This week: Sporting lessons we can learn from children.
Image: Antonio Gonzalez picking up run form tips from his niece.
Here is your weekly Tri Town Times newsletter:
Weekend race report:
Paris-Roubaix is a monument on the European road racing calendar, and one of the oldest continuously running professional road races with the first race taking place during the original bicycle boom in 1896. The race is 160 miles and known for foul weather, bike-busting cobblestones, and plenty of crashes. This year's edition saw Canadian Alison Jackson win the 3rd edition of Paris-Roubaix Femmes by taking advantage of an early breakaway. Mathieu van der Poel won the men's race by attacking with 15k to go, holding off a strong yet disorganized chase pack.
Events I'm looking forward to:
- We have a few slots available in our Flat Tire Clinic this Wednesday at 5pm.
- Race to Robie Creek: Saturday, April 15th.
- Bengal Triathlon: Fri/Sat, April 14th/15th.
Quote that struck a chord:
“A child can teach an adult three things: to be happy for no reason, to always be busy with something, and to know how to demand with all his might that which he desires.” -Paulo Coelho, author of The Alchemist.
I love the intuitive wisdom of children. In fact, my six year old niece just told me that she is the wisest person I know.
Athletes can learn a lot from kids. Here are just a few things I've learned from my little niece:
- A child doesn't train, she plays. She is building fitness with no intent, simply by getting out there and playing. It's only when we get older that we stop playing and start "training". For many people that is where the joy of the game stops as well.
- A child plays without ego. She does not consider if she is good or bad at something, she just plays. When she is learning to ride her bike, she does not care how she looks, she does not care that the neighbor boy is faster than her, nor does she care that her balance needs some work. She just rides her bike. As adults our ego makes us intimately aware of our lack of experience or skill, and this can prevent us from getting out there and trying.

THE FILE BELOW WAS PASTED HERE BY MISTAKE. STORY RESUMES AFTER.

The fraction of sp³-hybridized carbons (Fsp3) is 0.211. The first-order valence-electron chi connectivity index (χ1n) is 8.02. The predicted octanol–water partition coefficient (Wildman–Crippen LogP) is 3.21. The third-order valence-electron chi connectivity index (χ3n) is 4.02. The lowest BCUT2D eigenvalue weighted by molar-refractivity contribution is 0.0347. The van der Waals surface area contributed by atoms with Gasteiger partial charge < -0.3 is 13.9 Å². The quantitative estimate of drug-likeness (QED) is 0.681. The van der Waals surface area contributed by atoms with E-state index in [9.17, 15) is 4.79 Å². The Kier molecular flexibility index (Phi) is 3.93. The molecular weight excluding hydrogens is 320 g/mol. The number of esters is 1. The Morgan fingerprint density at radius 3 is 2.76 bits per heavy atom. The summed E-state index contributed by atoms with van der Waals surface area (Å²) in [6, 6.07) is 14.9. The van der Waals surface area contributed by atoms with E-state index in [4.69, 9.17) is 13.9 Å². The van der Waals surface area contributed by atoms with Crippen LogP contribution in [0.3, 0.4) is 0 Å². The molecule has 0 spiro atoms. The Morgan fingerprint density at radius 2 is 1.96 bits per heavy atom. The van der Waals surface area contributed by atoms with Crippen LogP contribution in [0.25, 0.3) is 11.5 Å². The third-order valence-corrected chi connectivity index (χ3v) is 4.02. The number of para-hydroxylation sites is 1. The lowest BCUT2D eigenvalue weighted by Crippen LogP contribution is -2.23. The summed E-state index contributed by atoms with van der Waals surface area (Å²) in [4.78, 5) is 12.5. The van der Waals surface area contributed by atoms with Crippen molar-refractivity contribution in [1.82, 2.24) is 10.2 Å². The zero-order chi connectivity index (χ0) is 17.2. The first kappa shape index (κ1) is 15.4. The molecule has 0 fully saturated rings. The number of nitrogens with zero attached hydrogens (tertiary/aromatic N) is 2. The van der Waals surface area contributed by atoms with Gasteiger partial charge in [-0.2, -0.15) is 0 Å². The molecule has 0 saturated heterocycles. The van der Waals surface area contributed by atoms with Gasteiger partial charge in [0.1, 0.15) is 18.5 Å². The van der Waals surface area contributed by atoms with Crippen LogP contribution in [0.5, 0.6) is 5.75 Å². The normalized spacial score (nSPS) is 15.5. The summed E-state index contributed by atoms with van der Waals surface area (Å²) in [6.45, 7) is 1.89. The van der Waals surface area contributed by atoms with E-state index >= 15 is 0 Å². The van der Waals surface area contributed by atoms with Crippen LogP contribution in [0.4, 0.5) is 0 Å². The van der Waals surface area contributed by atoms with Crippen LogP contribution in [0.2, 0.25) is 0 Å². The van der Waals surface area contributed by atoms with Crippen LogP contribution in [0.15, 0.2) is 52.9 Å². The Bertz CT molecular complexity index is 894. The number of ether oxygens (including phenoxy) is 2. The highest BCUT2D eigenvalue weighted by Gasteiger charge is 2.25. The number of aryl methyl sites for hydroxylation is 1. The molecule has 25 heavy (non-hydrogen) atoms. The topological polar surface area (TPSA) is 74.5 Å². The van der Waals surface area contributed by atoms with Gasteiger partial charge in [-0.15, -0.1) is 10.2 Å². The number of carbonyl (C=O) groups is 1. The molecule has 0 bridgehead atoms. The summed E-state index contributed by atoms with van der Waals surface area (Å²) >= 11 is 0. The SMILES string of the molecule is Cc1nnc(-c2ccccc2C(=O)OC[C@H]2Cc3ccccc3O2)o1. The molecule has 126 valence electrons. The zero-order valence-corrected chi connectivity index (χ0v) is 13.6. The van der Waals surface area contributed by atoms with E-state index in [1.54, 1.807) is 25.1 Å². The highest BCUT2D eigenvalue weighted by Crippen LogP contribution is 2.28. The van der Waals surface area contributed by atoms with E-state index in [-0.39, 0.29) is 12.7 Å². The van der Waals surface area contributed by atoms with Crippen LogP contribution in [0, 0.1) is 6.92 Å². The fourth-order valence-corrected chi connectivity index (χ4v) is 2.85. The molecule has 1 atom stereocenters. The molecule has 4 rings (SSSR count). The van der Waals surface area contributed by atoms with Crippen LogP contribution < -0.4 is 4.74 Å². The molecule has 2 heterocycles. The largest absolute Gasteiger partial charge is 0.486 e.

- A child lives completely in the moment. When she decides she wants to ride her bike, she wants to ride her bike NOW! She does not say, "I think I'll ride my bike at 9am on Saturday...weather permitting." When descending a hill she squeals with delight, and when she is tired she stops, knowing that she has had enough for one day. At some point we stop living in the moment and begin thinking about what we need to be doing next. Or even worse we dwell on the past. This only prevents us from gleaming the most from the present moment.
- A child does not create imaginary barriers to action. When she decides to ride, she simply jumps on that bike and starts pedaling. She does not busy herself with non-riding tasks like matching her socks with her shorts and shirt, lubricating her chain or optimizing her tire pressure. Nothing will stop her from getting out there and having fun. As adults we often procrastinate on taking action by building imaginary barriers to getting out there.
- A child refines technique through trial and error and unstructured observation. She never says, "Tell me what I'm doing wrong?" She just keeps trying until she gets it *about* right. She learns from everyone around her, regardless of age, gender, or ability. She fails fast and often, and without ego tries again. She celebrates the wins and forgets the failures as if they never happened. Most importantly, she believes in herself and her ability to learn, adapt, and play with the big kids.
This week I hope you play like a kid, and remember that a great athlete can learn from anyone and everyone, even a kid.
Have a great week!
Tri Town Bicycles
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